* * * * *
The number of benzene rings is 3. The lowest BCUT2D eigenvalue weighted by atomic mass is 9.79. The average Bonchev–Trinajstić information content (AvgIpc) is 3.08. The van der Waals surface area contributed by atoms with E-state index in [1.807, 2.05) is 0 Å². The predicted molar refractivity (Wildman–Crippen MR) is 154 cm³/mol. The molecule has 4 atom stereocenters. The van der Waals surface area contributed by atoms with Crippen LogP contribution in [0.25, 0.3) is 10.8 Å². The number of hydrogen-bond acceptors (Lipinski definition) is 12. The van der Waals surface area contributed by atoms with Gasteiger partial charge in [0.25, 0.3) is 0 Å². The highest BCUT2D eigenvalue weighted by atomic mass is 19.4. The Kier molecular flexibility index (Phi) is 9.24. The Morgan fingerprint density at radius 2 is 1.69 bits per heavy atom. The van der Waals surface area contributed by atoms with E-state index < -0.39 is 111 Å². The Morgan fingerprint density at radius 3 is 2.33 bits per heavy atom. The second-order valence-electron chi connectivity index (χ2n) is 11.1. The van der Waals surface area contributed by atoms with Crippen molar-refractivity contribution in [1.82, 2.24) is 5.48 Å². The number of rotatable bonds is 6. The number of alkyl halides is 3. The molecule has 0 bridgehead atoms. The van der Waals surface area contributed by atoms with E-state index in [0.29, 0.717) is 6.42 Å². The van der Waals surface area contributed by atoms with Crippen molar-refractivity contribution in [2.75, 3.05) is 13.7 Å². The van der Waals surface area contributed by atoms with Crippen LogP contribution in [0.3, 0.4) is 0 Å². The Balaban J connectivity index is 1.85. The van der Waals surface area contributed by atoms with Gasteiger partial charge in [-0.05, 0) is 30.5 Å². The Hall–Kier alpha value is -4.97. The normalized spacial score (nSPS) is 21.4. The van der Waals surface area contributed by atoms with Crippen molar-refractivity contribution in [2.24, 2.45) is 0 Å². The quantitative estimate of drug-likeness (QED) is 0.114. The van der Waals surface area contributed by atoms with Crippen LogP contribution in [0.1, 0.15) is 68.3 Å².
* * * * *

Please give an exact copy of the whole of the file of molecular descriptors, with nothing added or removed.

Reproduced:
The number of benzene rings is 3. The lowest BCUT2D eigenvalue weighted by atomic mass is 9.79. The average Bonchev–Trinajstić information content (AvgIpc) is 3.08. The van der Waals surface area contributed by atoms with E-state index in [1.807, 2.05) is 0 Å². The predicted molar refractivity (Wildman–Crippen MR) is 154 cm³/mol. The molecule has 4 atom stereocenters. The van der Waals surface area contributed by atoms with Crippen LogP contribution in [0.25, 0.3) is 10.8 Å². The number of hydrogen-bond acceptors (Lipinski definition) is 12. The van der Waals surface area contributed by atoms with Gasteiger partial charge in [0.25, 0.3) is 0 Å². The highest BCUT2D eigenvalue weighted by atomic mass is 19.4. The Kier molecular flexibility index (Phi) is 9.24. The Morgan fingerprint density at radius 2 is 1.69 bits per heavy atom. The van der Waals surface area contributed by atoms with E-state index < -0.39 is 111 Å². The Morgan fingerprint density at radius 3 is 2.33 bits per heavy atom. The second-order valence-electron chi connectivity index (χ2n) is 11.1. The van der Waals surface area contributed by atoms with Crippen molar-refractivity contribution in [1.82, 2.24) is 5.48 Å². The number of rotatable bonds is 6. The number of alkyl halides is 3. The molecule has 0 bridgehead atoms. The van der Waals surface area contributed by atoms with E-state index in [0.29, 0.717) is 6.42 Å². The van der Waals surface area contributed by atoms with Crippen molar-refractivity contribution in [2.75, 3.05) is 13.7 Å². The van der Waals surface area contributed by atoms with Crippen LogP contribution in [0.3, 0.4) is 0 Å². The Balaban J connectivity index is 1.85. The van der Waals surface area contributed by atoms with Gasteiger partial charge in [-0.05, 0) is 30.5 Å². The Hall–Kier alpha value is -4.97. The normalized spacial score (nSPS) is 21.4. The van der Waals surface area contributed by atoms with Crippen molar-refractivity contribution in [2.24, 2.45) is 0 Å². The quantitative estimate of drug-likeness (QED) is 0.114. The van der Waals surface area contributed by atoms with Crippen LogP contribution in [0.1, 0.15) is 68.3 Å².